How Design Sprints Changed My Life
Ok, maybe the title is a tad over dramatic. But in all honesty adding process and rigor around my design process has brought nothing but good to how I work, how I feel and how use my spare time. So in that regard, yes design sprints HAVE changed my life.
Let me start from the beginning. When I started working at my current position I was just kind of thrown into the deep end. There was no formal process defined and I felt like I was drowning most of the time. I would go off in a corner and design my little heart out, only to share it with the development team and have it ripped apart. My designs weren’t bad, but they didn’t meet the needs of the team at the point we were at in the development cycle.
“But we work at a user centered design company. We HAVE to put the users first” -me. This was becoming my mantra at every meeting, every standup, every design review. And even though it’s valid and true, I was tired of saying it and I know they got tired of hearing it.
In this case my users were not only the general public, but also the engineering team. My engineers faith in me was wavering and I could really feel the distance between us. That’s a whole other article in itself, but you get the picture.
Long story short, I felt like I would design, engineering would balk, then do whatever they wanted to do to get the project going. Then I would have to retro-fit my designs to their engineering whims so I would have something to share with the leadership team. Not the best way to work. We all wanted the same thing, but in the end we were not effective in how were were “collaborating.” I’m using quotation marks here because we didn’t really collaborate as much as we tolerated each other.
I was spending hours upon hours redesigning and testing and researching. There were days I wouldn’t leave the office until well after 8 and 9 pm for days at a time. I remember one time in particular I spent 7 days in a row getting designs ready to review with the company founder. I was here on Sunday’s folks. It was not pretty. Physically I was breaking down, mentally there was nothing left and emotionally I was on the verge of tears a few times. I’m awkward enough as it is. The last thing I need to do is add public break-downs to the list of quirks that make me…well…me.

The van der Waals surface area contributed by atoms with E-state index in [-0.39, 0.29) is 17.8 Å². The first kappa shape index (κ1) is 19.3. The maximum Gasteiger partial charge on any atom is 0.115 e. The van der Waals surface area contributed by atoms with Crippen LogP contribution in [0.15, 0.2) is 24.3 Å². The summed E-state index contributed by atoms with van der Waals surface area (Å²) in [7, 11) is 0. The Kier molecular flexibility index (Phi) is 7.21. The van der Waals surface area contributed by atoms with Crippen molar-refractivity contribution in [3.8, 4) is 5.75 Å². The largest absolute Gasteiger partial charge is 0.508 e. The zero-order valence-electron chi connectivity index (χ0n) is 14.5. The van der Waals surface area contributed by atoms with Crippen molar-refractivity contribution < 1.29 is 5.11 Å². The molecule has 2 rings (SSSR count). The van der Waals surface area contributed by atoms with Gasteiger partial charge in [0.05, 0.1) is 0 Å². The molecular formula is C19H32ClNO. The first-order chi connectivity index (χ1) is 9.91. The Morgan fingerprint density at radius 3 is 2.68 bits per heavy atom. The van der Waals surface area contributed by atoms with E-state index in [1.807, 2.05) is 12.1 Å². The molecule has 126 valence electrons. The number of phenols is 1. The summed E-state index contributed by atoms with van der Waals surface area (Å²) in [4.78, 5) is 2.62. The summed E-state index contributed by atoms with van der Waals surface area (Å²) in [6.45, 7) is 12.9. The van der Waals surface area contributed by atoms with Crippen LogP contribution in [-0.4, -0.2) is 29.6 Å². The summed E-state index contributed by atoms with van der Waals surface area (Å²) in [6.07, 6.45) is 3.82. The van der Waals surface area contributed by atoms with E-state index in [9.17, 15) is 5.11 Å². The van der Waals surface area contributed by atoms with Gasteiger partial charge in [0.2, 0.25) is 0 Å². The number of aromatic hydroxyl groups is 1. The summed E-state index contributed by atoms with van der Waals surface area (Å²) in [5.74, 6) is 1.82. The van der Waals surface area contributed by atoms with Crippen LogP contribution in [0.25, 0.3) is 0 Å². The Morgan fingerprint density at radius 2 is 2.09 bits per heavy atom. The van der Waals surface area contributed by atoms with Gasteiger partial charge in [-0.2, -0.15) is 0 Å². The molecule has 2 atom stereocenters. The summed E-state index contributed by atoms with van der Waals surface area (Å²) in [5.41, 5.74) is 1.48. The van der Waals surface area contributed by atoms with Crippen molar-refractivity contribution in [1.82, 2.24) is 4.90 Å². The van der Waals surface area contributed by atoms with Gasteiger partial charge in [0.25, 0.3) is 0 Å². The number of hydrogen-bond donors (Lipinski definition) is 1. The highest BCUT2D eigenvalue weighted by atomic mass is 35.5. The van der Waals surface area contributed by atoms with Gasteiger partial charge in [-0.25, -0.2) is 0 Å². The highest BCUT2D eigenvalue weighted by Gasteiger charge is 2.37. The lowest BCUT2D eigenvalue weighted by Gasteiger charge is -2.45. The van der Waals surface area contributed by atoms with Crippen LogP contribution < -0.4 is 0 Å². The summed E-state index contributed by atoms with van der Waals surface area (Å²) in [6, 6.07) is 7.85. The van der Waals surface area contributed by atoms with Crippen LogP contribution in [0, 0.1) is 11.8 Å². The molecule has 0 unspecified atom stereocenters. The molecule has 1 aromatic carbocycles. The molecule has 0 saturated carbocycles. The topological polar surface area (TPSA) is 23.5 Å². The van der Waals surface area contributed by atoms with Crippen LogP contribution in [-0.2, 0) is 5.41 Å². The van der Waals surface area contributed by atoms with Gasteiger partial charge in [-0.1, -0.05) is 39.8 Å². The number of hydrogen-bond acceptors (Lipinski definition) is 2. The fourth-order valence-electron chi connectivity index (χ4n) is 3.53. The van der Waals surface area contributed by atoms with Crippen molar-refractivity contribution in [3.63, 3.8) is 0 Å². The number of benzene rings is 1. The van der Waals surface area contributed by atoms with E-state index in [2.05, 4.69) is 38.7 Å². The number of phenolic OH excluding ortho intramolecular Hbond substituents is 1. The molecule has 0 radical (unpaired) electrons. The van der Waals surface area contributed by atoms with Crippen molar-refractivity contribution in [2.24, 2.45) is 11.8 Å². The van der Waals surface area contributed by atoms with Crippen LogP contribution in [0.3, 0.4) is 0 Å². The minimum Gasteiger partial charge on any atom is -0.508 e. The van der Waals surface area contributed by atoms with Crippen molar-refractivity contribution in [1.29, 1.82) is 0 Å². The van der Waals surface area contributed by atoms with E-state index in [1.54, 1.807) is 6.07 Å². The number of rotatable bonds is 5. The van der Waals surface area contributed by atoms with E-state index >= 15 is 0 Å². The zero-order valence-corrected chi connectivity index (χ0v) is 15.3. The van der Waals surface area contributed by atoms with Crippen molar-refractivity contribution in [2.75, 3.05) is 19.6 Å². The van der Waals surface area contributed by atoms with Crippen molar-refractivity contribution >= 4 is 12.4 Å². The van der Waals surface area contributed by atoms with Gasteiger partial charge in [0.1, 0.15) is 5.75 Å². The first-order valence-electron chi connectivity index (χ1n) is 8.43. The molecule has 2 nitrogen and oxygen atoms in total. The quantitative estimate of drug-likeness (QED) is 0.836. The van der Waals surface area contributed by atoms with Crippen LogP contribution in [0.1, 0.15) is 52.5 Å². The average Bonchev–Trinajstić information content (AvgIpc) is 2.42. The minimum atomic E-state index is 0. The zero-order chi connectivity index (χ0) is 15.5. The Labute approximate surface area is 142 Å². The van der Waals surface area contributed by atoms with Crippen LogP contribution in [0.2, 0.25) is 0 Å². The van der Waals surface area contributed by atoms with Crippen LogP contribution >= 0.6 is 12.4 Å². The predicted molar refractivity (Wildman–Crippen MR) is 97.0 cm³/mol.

What’s a designer to do? I was wondering when I’d ever get out of this discouraging holding pattern. Le sigh indeed!
Well a couple of weeks later I happened upon an article titled “Anatomy of an Iteration” and the proverbial lightbulb finally came on. This is what I was looking for! Well sort of. I didn’t end up sticking to the process outlined in this article, but i was able to craft my own process that worked for me and my team.
Fast forward about a month and we’re now working as a cohesive team crushing it and collaborating regularly. We meet every Monday and settled on doing week long design sprints. Right now it’s enough to meets our needs. If we find we need to change in the future then we can decide as a team to do so. I’m not here to say my way is the best way, but it works and that’s all I ever wanted.
Well mostly. There is a lot more to learn, but we’re on the right path. I’m getting home at a decent hour, I’m about a sprint and a half ahead of the team with designs and most importantly I feel like my team of engineers trusts me. I don’t have to be defensive about my designs because they helped me design them. Did they get into Photoshop or Illustrator and actually grind some designs out? Nope. But they finally have a voice in what OUR finished product looks like. One of the most awesome benefits that I didn’t even expect is that they PUSH my thinking outside of the box.
I’d like to conclude by saying engineers are awesome….go give one a hug if you have one near by. Just ignore their screams and envelop them in your loving embrace lol. How’s that for a Monday post?